Earlier this year, Southwest Creations Collaborative lost a large client when Erin Adams Design closed down.
SCC has a new client bringing manufacturing to Albuquerque from Los Angeles, and an opportunity to grow again, although the prospect does carry risks.
The social venture nonprofit employs 25, most of them Hispanic women, and offers domestic production and manufacturing services for wholesale and retail businesses. It provides on-site day care and adult education, including GED and English classes, and has a health education program.
At its peak in 2008, SCC had revenue of about $1.4 million and was on its way to self-sufficiency. In the recession, revenue has dropped to about $850,000.
It recently expanded its space and purchased equipment with a loan from The Loan Fund as part of a new contract with Kiwi Industries, a clothing firm based in Albuquerque. Kiwi is relocating production to SCC from Los Angeles in a move the owners say will increase quality control and help Kiwi grow. However, the move has meant restructuring Kiwi’s production schedule. It landed nontraditional funding so it can also meet the demands of SCC for a steady flow of work.
Kiwi’s children’s clothes are 100 percent organic cotton fabric made in the U.S., and its sweaters are knitted by a woman’s cooperative in Peru. The company was founded six years ago. Two years ago, Faith Begay-Holtrop and Laura McIndoo bought the firm with the help of a $75,000 loan from The Loan Fund. McIndoo was the designer for Kiwi. Begay-Holtrop is the former owner of Glowing Maternity Boutique, which carried Kiwi’s clothes before it closed. In June, Renee Rogers, who also works at Intel Corp., joined the partnership to oversee production.
Kiwi occupies a niche that is still growing despite the recession – high-end children’s clothes, said Charlie Christian, who owns Zap...Oh! in Nob Hill and carries Kiwi. The line’s price points range from $11 to $60, in line with its competitors, which Christian said is impressive since it’s produced domestically.
Kiwi reported sales of $280,313 last year, and sales have been growing at a rate of 20 percent. About 300 retailers carry its children’s clothing in the U.S., Canada and Japan, including Land of Nod, the children’s division of Crate & Barrel.
“In our target market, people are still spending money, and our market is still growing,” Begay-Holtrop said.
McIndoo and Christian said the unusual designs and colors are often the biggest selling points. McIndoo said she works hard not to put fire trucks or sports designs all over the boys’ clothes, and that helps them stand out from other lines.
“They don’t do typical frilly pink and blue. They’re more interesting colors than that,” Christian said.
One reason the partners decided to leave L.A., although the fabric is still manufactured there, was for better quality control. They also felt the larger clothing manufacturers were getting preferential treatment.
But it meant change. In the past, Kiwi would take orders, then ramp up production for two or three intense months to deliver to retailers by March.Susan Matteucci, executive director of SCC, said that model wouldn’t work for her firm since it would mean hiring more employees for several months, then possibly laying them off as production lulled. It needed a more steady, year-round production flow.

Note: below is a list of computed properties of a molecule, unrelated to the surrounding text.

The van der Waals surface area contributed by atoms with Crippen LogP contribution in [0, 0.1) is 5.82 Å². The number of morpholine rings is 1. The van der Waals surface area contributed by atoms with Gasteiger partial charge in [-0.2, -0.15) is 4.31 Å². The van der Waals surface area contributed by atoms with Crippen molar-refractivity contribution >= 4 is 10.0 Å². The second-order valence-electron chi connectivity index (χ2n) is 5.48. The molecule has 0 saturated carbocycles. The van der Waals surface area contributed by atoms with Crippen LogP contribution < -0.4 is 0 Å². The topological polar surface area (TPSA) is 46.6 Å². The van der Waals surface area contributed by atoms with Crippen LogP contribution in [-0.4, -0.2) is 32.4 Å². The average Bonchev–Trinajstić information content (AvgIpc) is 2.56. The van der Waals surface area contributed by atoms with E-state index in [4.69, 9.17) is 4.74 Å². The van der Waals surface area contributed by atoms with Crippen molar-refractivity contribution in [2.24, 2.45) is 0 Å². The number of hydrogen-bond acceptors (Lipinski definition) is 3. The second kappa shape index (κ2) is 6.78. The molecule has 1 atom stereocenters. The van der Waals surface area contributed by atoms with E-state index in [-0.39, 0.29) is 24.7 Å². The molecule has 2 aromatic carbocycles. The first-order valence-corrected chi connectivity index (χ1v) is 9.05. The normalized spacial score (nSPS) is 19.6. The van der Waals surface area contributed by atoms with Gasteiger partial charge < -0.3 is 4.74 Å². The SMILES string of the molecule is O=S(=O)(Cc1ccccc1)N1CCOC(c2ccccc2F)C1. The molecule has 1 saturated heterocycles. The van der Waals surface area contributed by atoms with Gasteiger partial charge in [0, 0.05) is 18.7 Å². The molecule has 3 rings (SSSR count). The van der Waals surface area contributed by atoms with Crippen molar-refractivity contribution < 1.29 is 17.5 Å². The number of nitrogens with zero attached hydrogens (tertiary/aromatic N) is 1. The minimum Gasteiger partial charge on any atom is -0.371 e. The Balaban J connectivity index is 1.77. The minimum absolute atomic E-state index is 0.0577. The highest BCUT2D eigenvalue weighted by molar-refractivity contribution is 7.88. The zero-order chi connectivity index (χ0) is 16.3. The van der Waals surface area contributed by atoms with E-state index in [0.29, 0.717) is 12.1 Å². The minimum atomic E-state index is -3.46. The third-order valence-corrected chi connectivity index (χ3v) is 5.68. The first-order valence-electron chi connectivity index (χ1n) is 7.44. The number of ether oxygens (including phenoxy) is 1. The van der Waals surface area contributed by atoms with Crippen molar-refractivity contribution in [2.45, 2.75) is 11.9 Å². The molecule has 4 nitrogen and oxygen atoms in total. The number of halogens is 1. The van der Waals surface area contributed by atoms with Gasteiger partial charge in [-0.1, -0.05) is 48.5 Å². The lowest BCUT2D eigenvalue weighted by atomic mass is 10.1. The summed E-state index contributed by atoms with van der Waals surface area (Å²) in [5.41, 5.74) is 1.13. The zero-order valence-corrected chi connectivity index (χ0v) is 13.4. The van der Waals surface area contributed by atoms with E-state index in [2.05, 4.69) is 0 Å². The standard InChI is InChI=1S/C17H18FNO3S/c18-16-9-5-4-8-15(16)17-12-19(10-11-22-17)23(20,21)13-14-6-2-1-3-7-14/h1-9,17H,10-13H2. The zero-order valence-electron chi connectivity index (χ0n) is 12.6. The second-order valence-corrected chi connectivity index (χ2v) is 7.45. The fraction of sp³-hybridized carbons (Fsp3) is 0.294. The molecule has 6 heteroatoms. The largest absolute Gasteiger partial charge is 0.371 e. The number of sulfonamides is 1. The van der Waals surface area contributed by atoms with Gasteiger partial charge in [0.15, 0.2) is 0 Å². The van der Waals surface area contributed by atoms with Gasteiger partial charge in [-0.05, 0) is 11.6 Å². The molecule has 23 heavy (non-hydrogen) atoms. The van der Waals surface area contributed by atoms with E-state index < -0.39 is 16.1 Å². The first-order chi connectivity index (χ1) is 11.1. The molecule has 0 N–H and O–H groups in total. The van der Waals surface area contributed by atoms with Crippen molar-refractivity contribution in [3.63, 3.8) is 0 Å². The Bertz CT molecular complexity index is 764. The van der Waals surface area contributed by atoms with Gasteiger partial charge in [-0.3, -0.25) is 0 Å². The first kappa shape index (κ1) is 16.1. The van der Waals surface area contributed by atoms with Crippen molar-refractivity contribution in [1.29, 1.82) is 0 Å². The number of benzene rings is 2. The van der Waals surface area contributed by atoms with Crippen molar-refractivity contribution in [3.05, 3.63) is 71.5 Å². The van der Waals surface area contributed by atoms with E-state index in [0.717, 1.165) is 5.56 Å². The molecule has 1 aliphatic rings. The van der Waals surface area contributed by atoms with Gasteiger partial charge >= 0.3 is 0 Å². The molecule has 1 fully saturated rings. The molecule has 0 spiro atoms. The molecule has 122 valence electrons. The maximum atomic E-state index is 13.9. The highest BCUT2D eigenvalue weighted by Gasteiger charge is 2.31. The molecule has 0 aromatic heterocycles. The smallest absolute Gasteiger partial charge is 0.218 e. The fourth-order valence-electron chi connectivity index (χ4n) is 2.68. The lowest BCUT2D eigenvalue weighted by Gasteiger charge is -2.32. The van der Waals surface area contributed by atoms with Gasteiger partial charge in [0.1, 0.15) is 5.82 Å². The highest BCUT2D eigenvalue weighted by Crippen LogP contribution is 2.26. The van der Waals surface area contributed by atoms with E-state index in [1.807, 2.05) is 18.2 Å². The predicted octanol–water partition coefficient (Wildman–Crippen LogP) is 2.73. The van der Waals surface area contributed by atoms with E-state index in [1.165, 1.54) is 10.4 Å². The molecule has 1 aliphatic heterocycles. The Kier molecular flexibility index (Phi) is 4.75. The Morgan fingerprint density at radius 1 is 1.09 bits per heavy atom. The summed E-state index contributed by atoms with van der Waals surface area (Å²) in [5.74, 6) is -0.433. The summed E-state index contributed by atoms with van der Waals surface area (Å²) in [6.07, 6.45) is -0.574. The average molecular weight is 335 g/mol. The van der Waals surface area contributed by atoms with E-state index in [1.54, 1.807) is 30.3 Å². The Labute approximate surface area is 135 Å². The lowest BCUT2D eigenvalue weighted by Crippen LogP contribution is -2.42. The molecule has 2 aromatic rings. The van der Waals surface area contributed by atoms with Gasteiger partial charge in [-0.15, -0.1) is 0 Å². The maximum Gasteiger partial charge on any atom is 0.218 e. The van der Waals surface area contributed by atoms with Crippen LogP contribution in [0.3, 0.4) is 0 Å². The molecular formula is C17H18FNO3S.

So Kiwi is estimating what it needs for fabric for the next 12 months of production based on previous sales and starting out on basics with SCC, such as caps and karate pants, until it has a better idea of what will sell, particularly after the owners attend the ENK Children’s Show in New York next week to gauge the popularity of several new designs.
This meant the company needed operating capital to finance fabric purchases and the production of its 2012 lines over the next 10 to 12 months. But the partners worried about the availability of credit in the current environment. Plus, suppliers have either shortened or eliminated their credit term offerings.
So they turned to a version of peer-to-peer lending, finding local supporters willing to lend the company money with the possibility of a higher rate of return than they might get from CDs or money market accounts. They have raised $70,000 from two such supporters and plan to pay off both loans by the end of the year. Kiwi offered them a rate of 8 percent on the loans, although they said future rounds will most likely be adjusted to around 5 percent.
Jo Ann Ziegler-Price, a retiree who worked at Bank of America, found Kiwi when she bought clothes for her grandchildren. She also knew Rogers. She loved the quality of the clothing and that it was from a local company. She reviewed the company’s business plan, toured the warehouse in northeast Albuquerque, and elected to become an investor.
“I was so impressed with the management there that both my husband and I said ‘Absolutely!’” she said.
This will be the biggest non-industrial sewing contract SCC has ever received, worth an estimated $84,000 in the first year. It does sewing work for industrial customer Süd-Chemie in Belen, and is making kimonos for Ten Thousand Wavesin Santa Fe and pillows for a home interiors firm in New York. Matteucci said SCC is looking for more New Mexico companies that need production services with attention to detail and for more work nationally with home interiors companies.
SCC will most likely put six people on the Kiwi account. It won’t give SCC the ability to hire back people it had to lay off, but it will help retain workers, Matteucci said.